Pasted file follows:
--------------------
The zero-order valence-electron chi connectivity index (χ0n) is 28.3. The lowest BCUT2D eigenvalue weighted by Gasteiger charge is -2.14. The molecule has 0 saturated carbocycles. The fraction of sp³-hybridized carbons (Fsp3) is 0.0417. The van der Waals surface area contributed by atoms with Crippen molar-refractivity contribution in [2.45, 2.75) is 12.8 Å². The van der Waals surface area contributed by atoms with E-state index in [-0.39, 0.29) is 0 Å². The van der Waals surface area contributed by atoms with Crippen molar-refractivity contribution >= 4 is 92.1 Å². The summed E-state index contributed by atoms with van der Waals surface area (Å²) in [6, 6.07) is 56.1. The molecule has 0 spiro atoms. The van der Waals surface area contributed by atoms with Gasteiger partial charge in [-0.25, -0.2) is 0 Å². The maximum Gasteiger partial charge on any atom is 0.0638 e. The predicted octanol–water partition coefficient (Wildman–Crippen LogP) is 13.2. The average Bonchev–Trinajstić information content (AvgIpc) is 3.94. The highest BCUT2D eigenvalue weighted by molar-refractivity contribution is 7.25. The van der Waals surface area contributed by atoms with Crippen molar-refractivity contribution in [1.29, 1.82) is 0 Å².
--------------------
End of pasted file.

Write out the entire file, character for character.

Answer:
The zero-order valence-electron chi connectivity index (χ0n) is 28.3. The lowest BCUT2D eigenvalue weighted by Gasteiger charge is -2.14. The molecule has 0 saturated carbocycles. The fraction of sp³-hybridized carbons (Fsp3) is 0.0417. The van der Waals surface area contributed by atoms with Crippen molar-refractivity contribution in [2.45, 2.75) is 12.8 Å². The van der Waals surface area contributed by atoms with E-state index in [-0.39, 0.29) is 0 Å². The van der Waals surface area contributed by atoms with Crippen molar-refractivity contribution >= 4 is 92.1 Å². The summed E-state index contributed by atoms with van der Waals surface area (Å²) in [6, 6.07) is 56.1. The molecule has 0 spiro atoms. The van der Waals surface area contributed by atoms with Gasteiger partial charge in [-0.25, -0.2) is 0 Å². The maximum Gasteiger partial charge on any atom is 0.0638 e. The predicted octanol–water partition coefficient (Wildman–Crippen LogP) is 13.2. The average Bonchev–Trinajstić information content (AvgIpc) is 3.94. The highest BCUT2D eigenvalue weighted by molar-refractivity contribution is 7.25. The van der Waals surface area contributed by atoms with Crippen molar-refractivity contribution in [1.29, 1.82) is 0 Å².